I’m not really able to toot the horn on this one – I play ice hockey, which is a pretty expensive (and painful! I’m currently keeping the score between Ms. Raggedly vs. hockey bruises, and it’s sitting at a sad 3-5; note to self: catching flying pucks with the palm of your hand leads to popped veins in said palms – much better to avoid). I also own a motorcycle, which you can read all about here. I’m hoping to keep the cost of it under control, and would never have made the purchase if we couldn’t do most of the work on it ourselves.
The thing is, most expensive hobbies start out cheap or free.
The ones that initially come to mind are:
- Cable (6 months for only $29.99/mo!)
- Gaming (board games and video games)
- Rock Climbing (take an intro belay course and get your first month for free!)
- Gym Memberships (your first week free!)
- Motorcycles (yes, yes, I know)
- Wine & Beer (alcohol in general)
- Cycling (is my road bike light enough though?)
- Photography (the iPhone camera just isn’t cutting it…)
- Travel (always get travel insurance!)
There are a lot of ways to enjoy these things on the raggedly or thrifty side, but there’s also a lot of ways that their costs can run up your monthly expenditures. There’s also a lot of great benefits to some of these! There’s plenty of ways to exercise and stay healthy at home, but if you’re going to be at the gym 4 days a week and using it effectively (physically, and financially), then that’s a fantastic choice for you! But so many people get trapped in a year-long membership that sees them using it half a dozen times a month, and withdrawing four dozen dollars from their accounts.
Some of them start with exposure via your friends – I know the only reason I have a PS3 is because I wanted to engage with an interest of my then-boyfriend (and have easy access to Netflix and BluRay!). My friends have dozens upon dozens of board games; luckily, I get away with only owning a decade old version of Monopoly (Pokemon-themed), and Scrabble, since between them all, we’ve got any game we’d like to play). Some hobby’s come to you by way of family – a huge reason why I got a motorcycle was so that I could have something I could do with my Dad.
Be honest with yourself about your hobbies – know exactly what you get out of them, and what they give you.
Hobbies are a wonderful thing. They keep you active, engaged, and add purpose and drive to your week. If you’re passionate about something, and you can afford it, and you’re smart about it, there’s no reason why you can’t, say, own a camera worth five-figures. I’m not talking about those hobbies – I’m talking about the hobbies that slip into your day-to-day routine by starting out cheap or free, that you only started because they were cheap or free.
Free for a Limited Time! (with skyrocketing costs shortly thereafter)
I jest, but not really. The skyrocketing part is a hyperbole, and if you’re honest about what you need and why you’re getting it, the limited time discount might actually add up to tidy sum of savings. If going to the movie theatre every week is your thing, and they come out with a loyalty card that toots 3 free movies – by all means! But if you instead get the card and decide to start going to the movies every week because of the card, you might just continue the habit once the free movies are up. It’s basic marketing psychology, and everyone utilizes it to varying degrees.
Even bloggers use the concept – giving away free ebooks or free resources to join a mailing list, in the hopes that once you’re on it habit or apathy will keep you there. And it’s not a bad thing! The ethics of it only start becoming questionable to me when you’re required to ‘use a valid credit card’ to get a ‘free trail’ that’ll automatically bill you unless you opt out at the end of the trail. Sure, there’s nothing technically wrong with that, but it’s the spirit of trying to make money dishonestly that bothers me.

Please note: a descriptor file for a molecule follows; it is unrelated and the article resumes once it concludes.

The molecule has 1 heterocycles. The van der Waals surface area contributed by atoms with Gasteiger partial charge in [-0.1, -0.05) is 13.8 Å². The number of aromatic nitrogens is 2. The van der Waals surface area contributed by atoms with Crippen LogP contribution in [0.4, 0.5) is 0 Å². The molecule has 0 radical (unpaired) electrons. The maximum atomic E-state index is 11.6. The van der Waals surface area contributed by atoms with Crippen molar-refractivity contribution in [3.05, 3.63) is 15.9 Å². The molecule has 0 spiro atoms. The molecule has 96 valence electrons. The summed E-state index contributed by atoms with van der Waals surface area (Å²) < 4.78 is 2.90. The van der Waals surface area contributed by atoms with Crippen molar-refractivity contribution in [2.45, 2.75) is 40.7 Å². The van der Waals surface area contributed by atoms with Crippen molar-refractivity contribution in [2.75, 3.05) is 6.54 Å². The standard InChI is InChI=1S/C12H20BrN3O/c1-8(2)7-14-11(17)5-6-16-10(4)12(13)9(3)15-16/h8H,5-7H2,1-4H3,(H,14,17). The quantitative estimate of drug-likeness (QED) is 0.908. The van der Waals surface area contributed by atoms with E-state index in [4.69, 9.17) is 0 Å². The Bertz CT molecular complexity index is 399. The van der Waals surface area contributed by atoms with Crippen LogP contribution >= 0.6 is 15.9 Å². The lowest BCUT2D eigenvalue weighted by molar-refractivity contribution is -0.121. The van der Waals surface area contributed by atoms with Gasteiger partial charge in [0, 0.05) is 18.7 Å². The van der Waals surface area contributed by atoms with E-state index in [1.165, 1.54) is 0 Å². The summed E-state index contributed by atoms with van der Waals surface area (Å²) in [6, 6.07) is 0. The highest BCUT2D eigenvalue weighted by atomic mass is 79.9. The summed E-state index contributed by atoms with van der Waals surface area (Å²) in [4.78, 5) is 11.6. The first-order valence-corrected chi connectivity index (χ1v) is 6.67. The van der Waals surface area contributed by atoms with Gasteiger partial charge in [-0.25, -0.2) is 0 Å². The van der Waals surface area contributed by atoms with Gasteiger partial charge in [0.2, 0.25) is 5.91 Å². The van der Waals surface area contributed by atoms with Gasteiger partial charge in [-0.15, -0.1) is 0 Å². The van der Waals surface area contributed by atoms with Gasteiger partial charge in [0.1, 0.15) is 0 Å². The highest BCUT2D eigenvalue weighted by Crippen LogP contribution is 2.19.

How does this translate into habits? Everyone knows the old ‘own a car for 2 Starbucks drinks a day’. It’s true – and it’s so deeply entrenched into our capitalist day-to-day culture that I noticed it most recently with something as innocent as discounted cards.
I was in a greeting card shop this week (the kind some people give for birthdays and holidays), and I saw that there was a whole boat load of cards that were 2 for $1. Now, considering these cards are normally between $5-$8 (and go as high as $16!), you can’t deny that 2 for a $1 isn’t a steal of a deal. But even if you take advantage of the deal and pick up 20 cards, what then?
It’s about the kind of life you want in the long term, not about the kind of life you want now. Just like anything, you have to invest now to get what you want later.
And that’s because buying cheap cards and handing them out sets you up to become a card person. What’s going to happen when you run out of your cheap 2 for $1 cards and have become used to giving cards? Now you’re spending serious dough on a habit you only picked up because it was ‘such a good deal’.
I was about to start hunting through the cards when I realized that getting a bunch of cards and handing them out would set a precedent that would then make me feel compelled to give cards. I only have a three cards I would give (usually to my bro and my sisil for their birthdays, with a gift card enclosed, and one for Christmas), and those I only give because I know they mean a lot to the receivers. Of course, if you already send out cards every month, then the deal would be worth it to you.
If there’s a coupon for it, think about if you really need that item, or hobby, or not. If it’s on sale, think if you want to introduce that thing into your life. This is where the minimalist mindset really comes in handy – don’t need it? Don’t buy it.
If it’s free, make sure it’s always going to be free.
Make sure it’s realistic.
Make sure it’s sustainable.